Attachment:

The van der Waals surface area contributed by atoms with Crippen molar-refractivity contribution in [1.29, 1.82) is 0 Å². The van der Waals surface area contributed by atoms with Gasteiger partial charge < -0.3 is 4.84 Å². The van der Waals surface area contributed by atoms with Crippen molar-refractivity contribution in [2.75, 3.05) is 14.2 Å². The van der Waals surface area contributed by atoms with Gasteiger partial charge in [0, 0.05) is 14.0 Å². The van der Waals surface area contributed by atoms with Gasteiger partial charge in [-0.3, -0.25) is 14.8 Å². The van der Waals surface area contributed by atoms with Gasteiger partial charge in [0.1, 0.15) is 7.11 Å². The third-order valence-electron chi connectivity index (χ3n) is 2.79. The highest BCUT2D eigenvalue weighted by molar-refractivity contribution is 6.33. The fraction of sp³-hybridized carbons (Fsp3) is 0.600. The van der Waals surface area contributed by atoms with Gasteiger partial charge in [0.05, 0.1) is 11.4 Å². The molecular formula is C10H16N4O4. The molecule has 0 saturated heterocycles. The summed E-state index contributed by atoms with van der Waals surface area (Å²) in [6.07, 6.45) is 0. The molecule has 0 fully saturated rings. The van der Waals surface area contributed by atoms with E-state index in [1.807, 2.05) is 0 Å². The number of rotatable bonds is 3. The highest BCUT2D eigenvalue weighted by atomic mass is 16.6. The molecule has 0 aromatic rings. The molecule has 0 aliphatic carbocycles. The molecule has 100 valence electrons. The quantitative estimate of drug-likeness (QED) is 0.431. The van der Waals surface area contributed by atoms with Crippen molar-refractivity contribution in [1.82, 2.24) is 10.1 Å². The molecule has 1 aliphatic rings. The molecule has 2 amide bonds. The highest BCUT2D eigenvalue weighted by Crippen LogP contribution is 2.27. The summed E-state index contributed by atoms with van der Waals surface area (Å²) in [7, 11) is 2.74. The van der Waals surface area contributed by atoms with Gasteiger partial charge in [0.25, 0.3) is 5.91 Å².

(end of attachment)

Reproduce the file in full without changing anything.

The van der Waals surface area contributed by atoms with Crippen molar-refractivity contribution in [1.29, 1.82) is 0 Å². The van der Waals surface area contributed by atoms with Gasteiger partial charge < -0.3 is 4.84 Å². The van der Waals surface area contributed by atoms with Crippen molar-refractivity contribution in [2.75, 3.05) is 14.2 Å². The van der Waals surface area contributed by atoms with Gasteiger partial charge in [0, 0.05) is 14.0 Å². The van der Waals surface area contributed by atoms with Gasteiger partial charge in [-0.3, -0.25) is 14.8 Å². The van der Waals surface area contributed by atoms with Gasteiger partial charge in [0.1, 0.15) is 7.11 Å². The third-order valence-electron chi connectivity index (χ3n) is 2.79. The highest BCUT2D eigenvalue weighted by molar-refractivity contribution is 6.33. The fraction of sp³-hybridized carbons (Fsp3) is 0.600. The van der Waals surface area contributed by atoms with Gasteiger partial charge in [0.05, 0.1) is 11.4 Å². The molecular formula is C10H16N4O4. The molecule has 0 saturated heterocycles. The summed E-state index contributed by atoms with van der Waals surface area (Å²) in [6.07, 6.45) is 0. The molecule has 0 fully saturated rings. The van der Waals surface area contributed by atoms with E-state index in [1.807, 2.05) is 0 Å². The number of rotatable bonds is 3. The highest BCUT2D eigenvalue weighted by atomic mass is 16.6. The molecule has 0 aromatic rings. The molecule has 0 aliphatic carbocycles. The molecule has 100 valence electrons. The quantitative estimate of drug-likeness (QED) is 0.431. The van der Waals surface area contributed by atoms with Crippen molar-refractivity contribution in [1.82, 2.24) is 10.1 Å². The molecule has 1 aliphatic rings. The molecule has 2 amide bonds. The highest BCUT2D eigenvalue weighted by Crippen LogP contribution is 2.27. The summed E-state index contributed by atoms with van der Waals surface area (Å²) in [7, 11) is 2.74. The van der Waals surface area contributed by atoms with Gasteiger partial charge in [0.25, 0.3) is 5.91 Å².